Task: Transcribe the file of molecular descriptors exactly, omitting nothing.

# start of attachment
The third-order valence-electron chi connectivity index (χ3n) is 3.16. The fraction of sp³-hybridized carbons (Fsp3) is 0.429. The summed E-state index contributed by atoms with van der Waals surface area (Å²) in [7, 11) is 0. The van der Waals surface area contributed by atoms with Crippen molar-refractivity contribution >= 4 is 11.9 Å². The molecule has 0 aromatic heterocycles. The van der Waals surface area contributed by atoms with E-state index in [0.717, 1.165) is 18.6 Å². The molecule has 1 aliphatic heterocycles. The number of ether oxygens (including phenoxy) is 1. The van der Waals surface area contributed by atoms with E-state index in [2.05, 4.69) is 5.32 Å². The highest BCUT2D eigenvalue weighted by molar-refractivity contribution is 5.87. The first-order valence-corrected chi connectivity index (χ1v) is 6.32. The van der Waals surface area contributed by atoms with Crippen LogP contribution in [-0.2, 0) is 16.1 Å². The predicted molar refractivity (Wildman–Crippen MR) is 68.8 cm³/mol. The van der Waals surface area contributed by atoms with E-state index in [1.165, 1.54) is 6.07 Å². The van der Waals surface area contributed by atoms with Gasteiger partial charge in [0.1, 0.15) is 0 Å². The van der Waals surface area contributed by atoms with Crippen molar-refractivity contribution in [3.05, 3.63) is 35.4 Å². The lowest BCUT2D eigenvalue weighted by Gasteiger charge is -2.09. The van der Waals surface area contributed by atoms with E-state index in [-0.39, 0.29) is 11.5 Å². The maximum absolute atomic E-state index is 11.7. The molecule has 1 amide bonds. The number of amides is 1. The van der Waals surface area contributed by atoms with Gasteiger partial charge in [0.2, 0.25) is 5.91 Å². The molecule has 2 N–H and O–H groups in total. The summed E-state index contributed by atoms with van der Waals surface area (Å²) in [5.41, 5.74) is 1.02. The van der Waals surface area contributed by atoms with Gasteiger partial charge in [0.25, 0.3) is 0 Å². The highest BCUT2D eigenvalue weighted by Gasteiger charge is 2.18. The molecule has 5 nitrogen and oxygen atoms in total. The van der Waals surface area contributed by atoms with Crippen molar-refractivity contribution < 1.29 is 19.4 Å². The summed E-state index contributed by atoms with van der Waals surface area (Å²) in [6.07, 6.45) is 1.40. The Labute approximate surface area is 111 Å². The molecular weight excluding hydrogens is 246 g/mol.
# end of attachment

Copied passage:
The third-order valence-electron chi connectivity index (χ3n) is 3.16. The fraction of sp³-hybridized carbons (Fsp3) is 0.429. The summed E-state index contributed by atoms with van der Waals surface area (Å²) in [7, 11) is 0. The van der Waals surface area contributed by atoms with Crippen molar-refractivity contribution >= 4 is 11.9 Å². The molecule has 0 aromatic heterocycles. The van der Waals surface area contributed by atoms with E-state index in [0.717, 1.165) is 18.6 Å². The molecule has 1 aliphatic heterocycles. The number of ether oxygens (including phenoxy) is 1. The van der Waals surface area contributed by atoms with E-state index in [2.05, 4.69) is 5.32 Å². The highest BCUT2D eigenvalue weighted by molar-refractivity contribution is 5.87. The first-order valence-corrected chi connectivity index (χ1v) is 6.32. The van der Waals surface area contributed by atoms with Crippen LogP contribution in [-0.2, 0) is 16.1 Å². The predicted molar refractivity (Wildman–Crippen MR) is 68.8 cm³/mol. The van der Waals surface area contributed by atoms with E-state index in [1.165, 1.54) is 6.07 Å². The van der Waals surface area contributed by atoms with Gasteiger partial charge in [0.1, 0.15) is 0 Å². The van der Waals surface area contributed by atoms with Crippen molar-refractivity contribution in [3.05, 3.63) is 35.4 Å². The lowest BCUT2D eigenvalue weighted by Gasteiger charge is -2.09. The van der Waals surface area contributed by atoms with E-state index in [-0.39, 0.29) is 11.5 Å². The maximum absolute atomic E-state index is 11.7. The molecule has 1 amide bonds. The number of amides is 1. The van der Waals surface area contributed by atoms with Gasteiger partial charge in [0.2, 0.25) is 5.91 Å². The molecule has 2 N–H and O–H groups in total. The summed E-state index contributed by atoms with van der Waals surface area (Å²) in [5.41, 5.74) is 1.02. The van der Waals surface area contributed by atoms with Gasteiger partial charge in [0.25, 0.3) is 0 Å². The highest BCUT2D eigenvalue weighted by Gasteiger charge is 2.18. The molecule has 5 nitrogen and oxygen atoms in total. The van der Waals surface area contributed by atoms with Crippen molar-refractivity contribution < 1.29 is 19.4 Å². The summed E-state index contributed by atoms with van der Waals surface area (Å²) in [6.07, 6.45) is 1.40. The Labute approximate surface area is 111 Å². The molecular weight excluding hydrogens is 246 g/mol.